When I write, I look back often to see how I arrived at where I am. Sometimes this is a pitfall that stops me from advancing the story. Maybe that’s why other writers, probably all of whom finish NaNoWriMo in five days, don’t touch their work until it has reached SFD status.  

 Editing is just another part of writing so it’s a non-issue, right? Maybe not. Some people will revise a scene five or ten times while major parts of the book hang like a giant blank canvas. Editing allows them to avoid the steep hills in the road: advancing the story, pulling together the threads of the plot, and developing a compelling denouement.

Still I can’t imagine starting the next part of a novel without reading some of what I wrote the day before. This practice invariably sparks some tinkering and often proves that editing, when done properly, can take more effort than writing. When my rolling revisions stop the work dead, I know it’s time to consider ways to start it again.

At the 2010 Surrey International Writers’ Conference, the marvellous performance artist Ivan Coyote led a session called Writing Boot Camp for Procrastinators. One of her suggestions was to either cover the screen as you type or to change the font colour to white so you can’t actually see what you’re laying down. Her point was that creative potential shines strongest when it’s unfettered, particularly when it's unfiltered by fear.

Do you throw away your rear view mirror and ignore what you’ve already done? How do you push through to the end of your story?

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Photo: Drew Hadley

Keep on plugging

Word count: 307                                         Reading time: 2 mins.

The NaNoWriMo week-2-slump is right in front of me. I can feel it. It’s like when I’m hiking and I think I’ve bagged the worst part of the hill only to turn a corner and find a bigger, uncharted rise in front of me. This happened to me recently and if I’d been alone I would have gone around it. I believe in the path of least resistance.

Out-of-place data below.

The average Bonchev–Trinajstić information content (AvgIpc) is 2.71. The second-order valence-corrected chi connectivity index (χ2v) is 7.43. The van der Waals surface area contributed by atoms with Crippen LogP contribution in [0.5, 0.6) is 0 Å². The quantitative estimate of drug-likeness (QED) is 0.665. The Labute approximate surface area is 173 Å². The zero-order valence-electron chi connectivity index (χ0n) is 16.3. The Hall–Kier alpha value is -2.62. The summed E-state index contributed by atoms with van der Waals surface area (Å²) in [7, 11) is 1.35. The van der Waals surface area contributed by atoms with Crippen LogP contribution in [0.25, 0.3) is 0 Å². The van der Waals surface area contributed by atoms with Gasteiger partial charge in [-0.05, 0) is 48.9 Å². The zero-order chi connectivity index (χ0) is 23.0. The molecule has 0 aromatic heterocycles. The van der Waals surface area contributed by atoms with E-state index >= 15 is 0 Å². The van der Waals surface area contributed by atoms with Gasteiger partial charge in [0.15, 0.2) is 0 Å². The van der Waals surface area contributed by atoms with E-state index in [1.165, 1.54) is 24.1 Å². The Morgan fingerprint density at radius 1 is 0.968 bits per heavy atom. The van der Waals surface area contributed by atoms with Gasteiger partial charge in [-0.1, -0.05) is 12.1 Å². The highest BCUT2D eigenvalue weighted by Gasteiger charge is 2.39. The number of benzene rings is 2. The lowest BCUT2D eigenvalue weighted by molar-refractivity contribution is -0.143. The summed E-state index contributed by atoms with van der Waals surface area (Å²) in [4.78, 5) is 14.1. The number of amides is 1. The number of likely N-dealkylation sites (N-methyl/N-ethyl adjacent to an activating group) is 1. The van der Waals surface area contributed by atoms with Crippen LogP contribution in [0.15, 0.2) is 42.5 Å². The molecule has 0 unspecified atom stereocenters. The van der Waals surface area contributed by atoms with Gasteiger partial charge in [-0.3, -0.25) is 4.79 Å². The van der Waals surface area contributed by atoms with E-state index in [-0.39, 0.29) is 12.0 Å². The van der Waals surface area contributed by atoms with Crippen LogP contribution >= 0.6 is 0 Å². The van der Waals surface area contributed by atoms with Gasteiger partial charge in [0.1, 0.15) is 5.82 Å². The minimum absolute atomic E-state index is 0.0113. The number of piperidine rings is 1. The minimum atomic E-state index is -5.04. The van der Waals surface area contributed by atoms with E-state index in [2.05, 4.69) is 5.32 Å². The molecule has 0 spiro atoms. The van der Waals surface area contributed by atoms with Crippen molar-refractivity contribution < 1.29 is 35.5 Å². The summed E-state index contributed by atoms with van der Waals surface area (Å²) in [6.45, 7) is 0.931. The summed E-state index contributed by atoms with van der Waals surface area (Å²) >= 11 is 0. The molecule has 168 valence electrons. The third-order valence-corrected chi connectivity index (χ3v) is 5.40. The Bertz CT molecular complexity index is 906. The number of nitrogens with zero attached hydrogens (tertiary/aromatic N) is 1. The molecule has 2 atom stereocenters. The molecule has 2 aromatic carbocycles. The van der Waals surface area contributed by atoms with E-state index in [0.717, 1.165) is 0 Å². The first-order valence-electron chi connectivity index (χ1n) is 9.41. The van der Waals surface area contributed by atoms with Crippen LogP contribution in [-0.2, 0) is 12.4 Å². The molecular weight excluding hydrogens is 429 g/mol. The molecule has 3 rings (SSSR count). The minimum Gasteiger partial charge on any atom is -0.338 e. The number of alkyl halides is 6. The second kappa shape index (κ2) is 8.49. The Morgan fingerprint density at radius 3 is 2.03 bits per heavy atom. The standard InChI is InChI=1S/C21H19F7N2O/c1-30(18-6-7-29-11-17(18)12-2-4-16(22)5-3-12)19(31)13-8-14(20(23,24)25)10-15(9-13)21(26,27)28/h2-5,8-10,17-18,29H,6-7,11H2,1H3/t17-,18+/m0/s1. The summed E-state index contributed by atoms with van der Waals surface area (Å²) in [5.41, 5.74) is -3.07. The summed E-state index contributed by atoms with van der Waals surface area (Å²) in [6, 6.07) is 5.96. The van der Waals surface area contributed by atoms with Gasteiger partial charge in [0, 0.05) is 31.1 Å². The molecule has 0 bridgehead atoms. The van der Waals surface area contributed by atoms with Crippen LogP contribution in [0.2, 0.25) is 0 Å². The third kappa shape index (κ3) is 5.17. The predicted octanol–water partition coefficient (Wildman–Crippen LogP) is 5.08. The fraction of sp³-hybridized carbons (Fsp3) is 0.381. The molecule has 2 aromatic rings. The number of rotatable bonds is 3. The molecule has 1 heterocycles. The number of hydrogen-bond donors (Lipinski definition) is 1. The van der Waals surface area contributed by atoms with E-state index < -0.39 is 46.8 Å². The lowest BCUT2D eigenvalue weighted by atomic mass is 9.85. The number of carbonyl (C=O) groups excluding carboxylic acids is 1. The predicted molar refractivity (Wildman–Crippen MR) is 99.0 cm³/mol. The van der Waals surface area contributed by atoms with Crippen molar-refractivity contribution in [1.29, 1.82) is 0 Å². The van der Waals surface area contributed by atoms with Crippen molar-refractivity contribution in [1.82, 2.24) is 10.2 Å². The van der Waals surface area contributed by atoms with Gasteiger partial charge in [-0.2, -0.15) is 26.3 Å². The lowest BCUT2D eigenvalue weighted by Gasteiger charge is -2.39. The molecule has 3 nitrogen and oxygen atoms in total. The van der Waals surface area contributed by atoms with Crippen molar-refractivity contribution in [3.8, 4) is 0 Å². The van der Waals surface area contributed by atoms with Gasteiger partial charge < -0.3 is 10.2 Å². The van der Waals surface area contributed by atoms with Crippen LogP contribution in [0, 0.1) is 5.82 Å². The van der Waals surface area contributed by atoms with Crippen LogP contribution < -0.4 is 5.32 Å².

On that hike my three friends were navigating the fallen timber and thick bush like it was a walk in the park. Super-fit people really irritate me, especially when they’re fifty feet ahead on a steep hill. Still, sometimes the hard way is the only way to get there.

Next week is the NaNoWriMo sharp rise. So far I’ve been walking small undulations. The first 21,000 words have flown off my fingers. Only now one character has had a stroke. What do I know about strokes? Not much. Her daughter is shop-lifting to supplement the family income. More research needed.

I decided to send myself a greeting card for encouragement. I found an $8 one, wrapped in a cellophane envelope. Printed on heavy stock paper was this quote: With ordinary talent and extraordinary perseverance, all things are attainable. (Thomas Foxwell Buxton) I didn’t buy the card because I could remember what it said. Is that a form of shop-lifting? Hmm maybe that was a research trip after all.

So I’ll take those words to heart and keep pushing along. When I’ve reached my daily goal today I think I’ll take a walk, somewhere long and flat.

How do you keep the story moving forward when faced with the side of a mountain? Do you start up the side of it or do you work around it, on the parts that are less challenging? 

Photo: Aidan Cassie

Remember, remember - have fun in November

Word count: 197               Reading Time: 1 min.

Are you doing NaNoWriMo? Have you started the challenge of producing an entire, 50,000 word novel in a single month?  

I got an idea for the 2011 NaNoWriMo just last week. I was poking it with a stick when a tweet from Writer’s Digest delivered three essential questions: What is going to happen? What does the main character want? What are the turning points? Once I knew I could answer these, I took my lump of clay and waited for the starting gun.

Last year I discovered that finishing a first draft in thirty days was satisfying. However, reaching one milestone took me to another starting point. My NaNoWriMo 2010 draft took months to move to an almost-satisfactory state. I think it’s there now but I’m giving it a rest.

Am I daunted by the prospect that this novel might need the same reshaping as last year’s? A bit. Will I add thousands of new words while deleting thousands of existing ones? Definitely. Will I have fun? Absolutely. To be sure, I’ll keep Steven Pressfield’s thoughts on the fun of writing close at hand.

What’s on your potter’s wheel? Is it fun to watch it take shape?

Photo: Richard Rudisill

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National Novel Writing Month (NaNoWriMo) http://nanowrimo.org/en

Writer’s Digest – How to Prepare for NaNoWriMo http://bit.ly/rIrGX3

Steven Pressfield – Is Writing Fun? http://tinyurl.com/244jpag